What Is Narcissistic Abuse?
Narcissistic abuse is a form of emotional and psychological abuse that utilizes manipulation, coercion, scare tactics, and control. This abuse can have devastating effects on the survivor’s relationships, finances, and self-image.
Narcissism is a term that is thrown around freely in our society, but it is important that both narcissistic traits and NPD are understood when identifying narcissistic abuse.
First, narcissistic traits are more than someone who is simply obsessed with themselves and is power-hungry. Narcissistic traits refer to many faces of Narcissism: Grandiose Subtype, Vulnerable Subtype, Malignant Subtype, and Shared Traits Across Subtypes.
Signs of narcissistic abuse may include the following:
- Gaslighting: An abuser may deny an event happened, question the other person’s memory, or trivialize how the other person feels.
- Dishonesty: An abuser may lie to cover up feelings of insecurity or shame, or they may fabricate a story to make themselves the hero or the victim.
- Controlling: An abuser may be insecure, jealous, or suspicious, which may lead them to control another person’s actions, finances, or interactions.
- Exploitation: An abuser may take advantage of others for their own gain.
- Lack of empathy: A person may be unable to empathize with another person’s feelings or see their perspective, which may result in harmful behavior or neglect. They may be emotionally cold or distant.
- Belittling or devaluing: A person may dismiss the other person’s achievements or worth and may insult, humiliate, degrade, or belittle them.
- Intimidation: Narcissistic abuse may involve aggressive, intimidating behavior, bullying, or manipulation.
- Volatile behavior: People may feel as though they are “walking on eggshells” around someone with narcissism, and an abuser may have irrational and unpredictable responses that may be aggressive or abusive.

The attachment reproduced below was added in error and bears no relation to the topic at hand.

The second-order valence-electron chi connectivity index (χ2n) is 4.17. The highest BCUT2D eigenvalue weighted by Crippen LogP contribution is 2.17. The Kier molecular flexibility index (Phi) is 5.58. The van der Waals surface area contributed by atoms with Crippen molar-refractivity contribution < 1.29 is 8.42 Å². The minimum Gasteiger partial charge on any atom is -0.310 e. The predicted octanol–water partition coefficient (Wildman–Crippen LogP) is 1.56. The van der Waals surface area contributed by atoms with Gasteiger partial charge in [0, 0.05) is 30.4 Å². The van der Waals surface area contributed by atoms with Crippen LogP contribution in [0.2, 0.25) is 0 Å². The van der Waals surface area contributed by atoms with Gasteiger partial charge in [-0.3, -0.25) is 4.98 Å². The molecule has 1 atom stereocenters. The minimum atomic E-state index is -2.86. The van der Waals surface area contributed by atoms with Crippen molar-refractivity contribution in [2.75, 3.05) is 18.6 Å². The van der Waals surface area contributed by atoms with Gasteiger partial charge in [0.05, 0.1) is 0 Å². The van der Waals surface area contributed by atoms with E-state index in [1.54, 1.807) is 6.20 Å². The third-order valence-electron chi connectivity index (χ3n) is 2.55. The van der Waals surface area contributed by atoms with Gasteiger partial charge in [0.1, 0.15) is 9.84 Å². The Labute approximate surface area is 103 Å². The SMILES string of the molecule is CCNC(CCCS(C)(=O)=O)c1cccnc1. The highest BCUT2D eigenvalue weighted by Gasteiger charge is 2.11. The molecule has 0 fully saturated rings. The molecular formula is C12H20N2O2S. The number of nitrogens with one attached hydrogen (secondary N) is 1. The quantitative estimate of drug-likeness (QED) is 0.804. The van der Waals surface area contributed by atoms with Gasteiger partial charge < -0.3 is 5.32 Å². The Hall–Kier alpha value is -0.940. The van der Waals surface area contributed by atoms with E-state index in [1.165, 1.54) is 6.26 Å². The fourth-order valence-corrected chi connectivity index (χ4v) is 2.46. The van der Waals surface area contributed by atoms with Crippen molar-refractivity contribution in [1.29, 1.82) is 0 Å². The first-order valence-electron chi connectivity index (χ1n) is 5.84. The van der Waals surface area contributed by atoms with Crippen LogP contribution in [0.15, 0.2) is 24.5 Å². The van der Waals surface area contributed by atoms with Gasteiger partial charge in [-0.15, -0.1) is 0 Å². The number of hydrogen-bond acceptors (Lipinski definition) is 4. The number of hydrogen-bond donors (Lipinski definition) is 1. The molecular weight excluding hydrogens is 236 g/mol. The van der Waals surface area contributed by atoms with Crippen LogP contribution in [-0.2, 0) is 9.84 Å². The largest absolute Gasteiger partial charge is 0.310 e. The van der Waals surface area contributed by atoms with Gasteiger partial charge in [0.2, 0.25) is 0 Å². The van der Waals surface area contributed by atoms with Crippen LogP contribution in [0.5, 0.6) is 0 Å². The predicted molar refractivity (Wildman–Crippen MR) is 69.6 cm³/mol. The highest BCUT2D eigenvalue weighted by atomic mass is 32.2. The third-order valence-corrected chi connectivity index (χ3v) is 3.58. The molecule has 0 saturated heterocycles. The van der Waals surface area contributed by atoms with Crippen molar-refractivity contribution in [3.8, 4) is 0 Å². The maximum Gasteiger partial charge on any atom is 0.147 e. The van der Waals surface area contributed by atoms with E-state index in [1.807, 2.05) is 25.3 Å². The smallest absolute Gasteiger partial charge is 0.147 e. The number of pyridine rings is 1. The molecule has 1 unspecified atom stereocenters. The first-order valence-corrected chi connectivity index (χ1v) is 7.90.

- Rage: An abuser may have sudden attacks of uncontrolled rage that cause distress or physical harm to the other person.
- Emotional blackmail: An abuser may threaten to harm themselves or take drastic actions if the other person does not behave how they want or considers leaving them.
- Punishing: An abuser may be vindictive and seek revenge or punishment on anyone who does not agree with them or do as they want.
Any kind of abuse can take a significant toll on mental and physical health. If your loved ones still doubt you or tell you to just move on, you may feel unheard and unsupported. This can make it hard to trust people again, leaving you feeling isolated and alone.
Whether you’re just beginning to notice the first signs of narcissistic manipulation or still trying to make sense of an abusive relationship you’ve already left, therapy can help you begin healing.
Therapy offers a safe space to:
- learn coping strategies to manage mental health symptoms.
- practice setting healthy boundaries.
- explore ways to rebuild your sense of self.
A therapist who specializes in abuse recovery can validate your experience, help you understand that you aren’t at fault, and offer support.